According to JRD Tata’s authorised biography Beyond The Last Blue Mountain, written by Russi M Lala, under the managing agency system, JRD ruled an empire, carrying the glory and burden on his shoulders. When that arrangement was dismantled in 1970, JRD’s writ no longer ran over all Tata firms as the board of directors of individual companies became independent of the parent. JRD had to rule employing both influence and persuasion.
Going by Cyrus Mistry’s leaked letter to the Tata Sons board, and the accounts of those such as Nirmalya Kumar (a London Business School professor and a Mistry-appointed member of the Tata Sons group executive council), Ratan Tata, despite not being chairman of Tata Sons – and by virtue of being chairman of Tata Trusts – wanted to recreate the pre-1970 model to burnish his own legacy.
Nationalism as business model
Ratan Tata is credited with expanding the group’s revenues nearly 50-fold, from $2 billion to $100 billion, during his 21-year term as chairman. When he retired in 2012, the panegyrics poured in. “All of this he [Ratan Tata] has done demonstrating the highest level of integrity and with courtesy, grace and humility. These are lessons enough for ages,” gushed Infosys co-founder NR Narayana Murthy.
Much of Tata’s furious global expansion was fuelled by debt. While the encomiums accrued to Ratan Tata, the difficult task of managing the debt fell on Mistry.
Businessmen possess passports, not their businesses, especially when run globally. However, under Ratan Tata, the group actively peddled a narrative of nationalist pride, using media outlets that were more than willing to play along, every time it made an overseas acquisition.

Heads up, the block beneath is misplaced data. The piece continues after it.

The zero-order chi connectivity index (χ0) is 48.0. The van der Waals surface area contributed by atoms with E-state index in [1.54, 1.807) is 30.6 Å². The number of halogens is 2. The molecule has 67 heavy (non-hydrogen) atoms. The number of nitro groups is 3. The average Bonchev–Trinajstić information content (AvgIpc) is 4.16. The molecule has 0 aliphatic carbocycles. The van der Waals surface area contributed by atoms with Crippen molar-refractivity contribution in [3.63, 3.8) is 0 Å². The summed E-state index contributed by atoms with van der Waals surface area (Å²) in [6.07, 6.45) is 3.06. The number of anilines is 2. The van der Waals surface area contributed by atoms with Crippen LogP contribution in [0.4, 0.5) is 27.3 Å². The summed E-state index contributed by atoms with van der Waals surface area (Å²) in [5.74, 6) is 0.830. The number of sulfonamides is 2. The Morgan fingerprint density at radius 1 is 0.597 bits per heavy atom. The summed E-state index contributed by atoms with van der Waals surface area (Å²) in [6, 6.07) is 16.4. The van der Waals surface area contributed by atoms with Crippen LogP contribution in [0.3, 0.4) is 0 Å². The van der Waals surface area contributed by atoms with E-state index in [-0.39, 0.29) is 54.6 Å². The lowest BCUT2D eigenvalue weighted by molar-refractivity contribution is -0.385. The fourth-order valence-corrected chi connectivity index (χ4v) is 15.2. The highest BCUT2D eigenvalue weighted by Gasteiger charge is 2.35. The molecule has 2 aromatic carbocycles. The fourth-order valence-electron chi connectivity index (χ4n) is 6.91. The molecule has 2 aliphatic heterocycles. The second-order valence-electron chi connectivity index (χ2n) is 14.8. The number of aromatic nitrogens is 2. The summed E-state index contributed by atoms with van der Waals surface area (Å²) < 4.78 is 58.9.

The most expensive of these buys was Corus, the Anglo-Dutch steelmaker that today is virtually the rusting chalice that holds the poison.
In 2007, at the peak of the global commodity boom, Ratan Tata spearheaded the purchase of Corus at $12 billion. The Indian media turned the nine-round bidding war between Tata Steel and Brazil’s Companhia Siderurgica Nacional into a WWE Wrestlemania of steel giants. When Tata did win the race, coughing up a 50% premium, business press readers were reminded about this 1907 quip from the colonial railwayman Sir Frederick Upcott, “Do you mean to say that Tatas propose to make steel rails to British specifications? Why, I will undertake to eat every pound of steel rail they succeed in making”, and Sir Dorabji Tata’s wry riposte a decade later that had Upcott kept his promise, “he would have had some slight indigestion”.
Today, Tata Steel’s losses, thanks chiefly to Corus, are as high as $10 billion as Mistry’s letter pointed out.
The JRD syndrome